Special Compensation Fund claims

The Special Compensation Fund, funded by all practising lawyers in BC, is available to compensate persons who suffer loss through the misappropriation or wrongful conversion of money or property by a BC lawyer acting in that capacity.

The Special Compensation Fund Committee makes decisions on claims for payment from the Fund in accordance with section 31 of the Legal Profession Act and Law Society Rules 3-28 to 3-42. Rule 3-39 (1)(b) allows for publication to the profession of summaries of the written reasons of the Committee. These summaries are published with respect to paid claims, and without identifying the claimants.

Martin Wirick

Vancouver, BC
Called to the Bar: May 14, 1979
Resigned from membership: May 23, 2002
Custodian appointed: May 24, 2002
Disbarred: December 16, 2002 (see Discipline Case Digest 03/05)

Special Compensation Fund Committee decision involving claims 20020033, 20020316, 20020406 and 20020399

Decision date: October 1, 2003
Report issued: December 15, 2003

Claimant: A Bank
Payment approved: $157,424.16 ($146,685.08 and $10,739.08 interest)

Claimant: B Mortgage Company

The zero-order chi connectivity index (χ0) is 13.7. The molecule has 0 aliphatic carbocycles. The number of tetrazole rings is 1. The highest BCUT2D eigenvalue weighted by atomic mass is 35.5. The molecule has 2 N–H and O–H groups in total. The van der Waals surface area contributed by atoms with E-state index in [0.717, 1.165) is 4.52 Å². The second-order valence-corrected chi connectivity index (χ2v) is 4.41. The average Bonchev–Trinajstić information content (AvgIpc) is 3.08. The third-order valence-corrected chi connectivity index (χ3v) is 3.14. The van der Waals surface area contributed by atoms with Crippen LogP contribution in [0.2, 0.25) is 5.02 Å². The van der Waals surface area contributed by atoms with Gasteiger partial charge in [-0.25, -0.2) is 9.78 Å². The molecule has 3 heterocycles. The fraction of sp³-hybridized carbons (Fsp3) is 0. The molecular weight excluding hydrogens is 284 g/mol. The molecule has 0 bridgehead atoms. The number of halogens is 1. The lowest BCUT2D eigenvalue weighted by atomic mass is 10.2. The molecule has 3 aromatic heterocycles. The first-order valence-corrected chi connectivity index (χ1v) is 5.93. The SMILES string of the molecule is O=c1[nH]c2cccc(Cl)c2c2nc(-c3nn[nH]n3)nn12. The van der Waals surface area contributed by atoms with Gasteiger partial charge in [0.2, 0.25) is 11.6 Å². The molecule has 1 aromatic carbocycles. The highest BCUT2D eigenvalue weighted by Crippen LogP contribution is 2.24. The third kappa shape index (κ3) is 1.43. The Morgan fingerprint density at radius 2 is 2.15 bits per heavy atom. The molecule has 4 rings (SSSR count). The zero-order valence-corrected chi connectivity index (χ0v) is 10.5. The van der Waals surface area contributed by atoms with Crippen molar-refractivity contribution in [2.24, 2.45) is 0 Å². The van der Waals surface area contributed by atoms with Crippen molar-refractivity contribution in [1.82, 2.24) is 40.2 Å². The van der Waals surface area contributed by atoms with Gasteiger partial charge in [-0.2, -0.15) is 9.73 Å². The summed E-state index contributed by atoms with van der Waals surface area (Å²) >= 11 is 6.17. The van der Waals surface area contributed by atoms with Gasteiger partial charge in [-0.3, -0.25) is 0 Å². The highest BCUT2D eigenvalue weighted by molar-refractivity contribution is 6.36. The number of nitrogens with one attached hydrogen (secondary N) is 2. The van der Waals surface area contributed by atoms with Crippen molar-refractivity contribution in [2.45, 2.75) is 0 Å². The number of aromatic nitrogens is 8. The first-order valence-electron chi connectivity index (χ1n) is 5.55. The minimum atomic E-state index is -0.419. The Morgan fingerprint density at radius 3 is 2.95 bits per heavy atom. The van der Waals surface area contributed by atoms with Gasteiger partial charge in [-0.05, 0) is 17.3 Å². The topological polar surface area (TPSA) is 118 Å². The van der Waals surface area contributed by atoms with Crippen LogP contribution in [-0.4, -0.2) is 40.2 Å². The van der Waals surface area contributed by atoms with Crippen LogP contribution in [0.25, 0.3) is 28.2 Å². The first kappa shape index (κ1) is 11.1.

Payment approved: $161,695.50 ($151,989.02 and $9,706.48 interest)

Claimant: C Credit Union
Payment approved: $179,843.43 ($169,142.06 and $10,701.37 interest)

The P Street property

In late 2000 Mr. Wirick represented Mr. C in the purchase of a property on P Street in Vancouver. Mr. C had been assigned the right to purchase the property by V Ltd., a construction company that belonged to Mr. G, another client of Mr. Wirick. Mr. C signed a declaration that he held the P Street property in trust for V Ltd.

While represented by Mr. Wirick, Mr. C obtained a mortgage for $150,000 from A Bank. He then obtained a mortgage and assignment of rents for $159,250 from B Mortgage Company, in which transaction Mr. Wirick represented B Mortgage Company only. Mr. Wirick gave B Mortgage Company his undertaking that he would pay out and discharge from title the A Bank mortgage, but he failed to do so and instead diverted the funds received from B Mortgage Company for other purposes.

Mr. C next obtained a mortgage for $172,500 in favour of C Credit Union, registered February 1, 2001. Mr. Wirick represented both Mr. C and C Credit Union in the transaction. Mr. Wirick gave his undertaking to the credit union that he would pay out and discharge from title the A Bank mortgage and the B Mortgage Company mortgage and assignment of rents, but he failed to do so, instead diverting the funds received from the credit union for other purposes.